In October 2010, Thomas DeMartini, a San Francisco area DMV employee who had a known history of denying equal service to transgender customers, retained Yust's personal information through his employment at the DMV. He then used the information to send her materials condemning her transgender status, and calling for homosexuals to be "put to death."
DeMartini was suspended for his action, and Yust through her attorneys Chris Dolan and the Transgender Law Center, filed a lawsuit in December 2010 against the DMV, alleging violating of her rights under the California Information Practices Act and Unruh Civil Rights Act. Yust brought similar claims against the DMV employee, who voluntarily resigned from his position with the DMV shortly after the incident.
The matter was resolved with the State of California for $40,000, and with the former DMV employee for $15,000. According to the Transgender Law Center press release, as part of the settlement, the DMV agreed to work with the Transgender Law Center in an effort to incorporate transgender sensitivity into its ongoing employee training.
Chris Dolan said, "this suit affirms the right of all people to equal access to government services, regardless of their orientation or decision to make a transition to live life as their full and complete self. In the big picture, this suit promotes the privacy rights of all Californians by ensuring that confidential information retained by our government stays confidential."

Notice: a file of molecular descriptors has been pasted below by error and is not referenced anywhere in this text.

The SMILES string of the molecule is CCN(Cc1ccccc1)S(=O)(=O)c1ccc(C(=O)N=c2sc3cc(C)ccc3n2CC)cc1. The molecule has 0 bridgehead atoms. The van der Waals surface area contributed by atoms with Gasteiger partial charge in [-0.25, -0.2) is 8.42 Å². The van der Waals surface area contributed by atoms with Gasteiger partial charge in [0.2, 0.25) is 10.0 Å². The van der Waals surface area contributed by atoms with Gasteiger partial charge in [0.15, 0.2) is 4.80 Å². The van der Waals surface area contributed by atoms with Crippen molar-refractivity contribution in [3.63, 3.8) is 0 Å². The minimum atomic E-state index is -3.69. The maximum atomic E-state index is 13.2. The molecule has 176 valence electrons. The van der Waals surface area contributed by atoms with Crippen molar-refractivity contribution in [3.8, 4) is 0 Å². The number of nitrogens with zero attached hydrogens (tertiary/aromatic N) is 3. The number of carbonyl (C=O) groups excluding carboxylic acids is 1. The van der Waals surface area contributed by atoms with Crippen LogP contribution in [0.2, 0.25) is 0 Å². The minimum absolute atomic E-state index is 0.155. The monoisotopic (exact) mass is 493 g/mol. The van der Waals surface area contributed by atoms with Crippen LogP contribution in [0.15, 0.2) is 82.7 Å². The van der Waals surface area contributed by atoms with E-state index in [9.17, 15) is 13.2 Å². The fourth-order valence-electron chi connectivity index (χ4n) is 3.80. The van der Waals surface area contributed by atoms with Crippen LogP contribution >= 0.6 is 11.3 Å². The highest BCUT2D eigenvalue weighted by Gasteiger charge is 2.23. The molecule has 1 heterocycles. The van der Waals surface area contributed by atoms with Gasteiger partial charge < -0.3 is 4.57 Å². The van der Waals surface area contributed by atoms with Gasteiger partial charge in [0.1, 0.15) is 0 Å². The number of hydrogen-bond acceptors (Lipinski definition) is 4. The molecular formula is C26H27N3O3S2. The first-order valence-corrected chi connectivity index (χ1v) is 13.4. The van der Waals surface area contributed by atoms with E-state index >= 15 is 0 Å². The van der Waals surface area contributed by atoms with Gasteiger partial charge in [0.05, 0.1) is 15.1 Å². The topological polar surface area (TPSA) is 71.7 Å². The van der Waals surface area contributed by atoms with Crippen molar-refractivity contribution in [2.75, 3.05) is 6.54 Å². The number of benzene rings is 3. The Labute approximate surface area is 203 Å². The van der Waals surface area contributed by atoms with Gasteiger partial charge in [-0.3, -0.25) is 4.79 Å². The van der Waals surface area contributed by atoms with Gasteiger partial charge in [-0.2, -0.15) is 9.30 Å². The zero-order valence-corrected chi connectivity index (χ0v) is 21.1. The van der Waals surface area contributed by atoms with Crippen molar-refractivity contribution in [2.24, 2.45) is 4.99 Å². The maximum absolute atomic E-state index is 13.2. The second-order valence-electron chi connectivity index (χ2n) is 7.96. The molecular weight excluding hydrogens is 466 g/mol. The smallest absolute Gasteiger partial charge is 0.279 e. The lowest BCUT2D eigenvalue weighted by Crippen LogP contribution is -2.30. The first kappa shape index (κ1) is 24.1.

Kristina Wertz, legal director of the Transgender Law Center said "All Californians have the right to do something as simple as going to the DMV without fear of harassment and threats of violence. What happened to Amber reminds us that for transgender people, our state's promise of equal treatment is often unfulfilled. The case serves as a reminder to all businesses that nobody should be treated differently simply because of who they are."
Amen, and thanks for the wonderful work.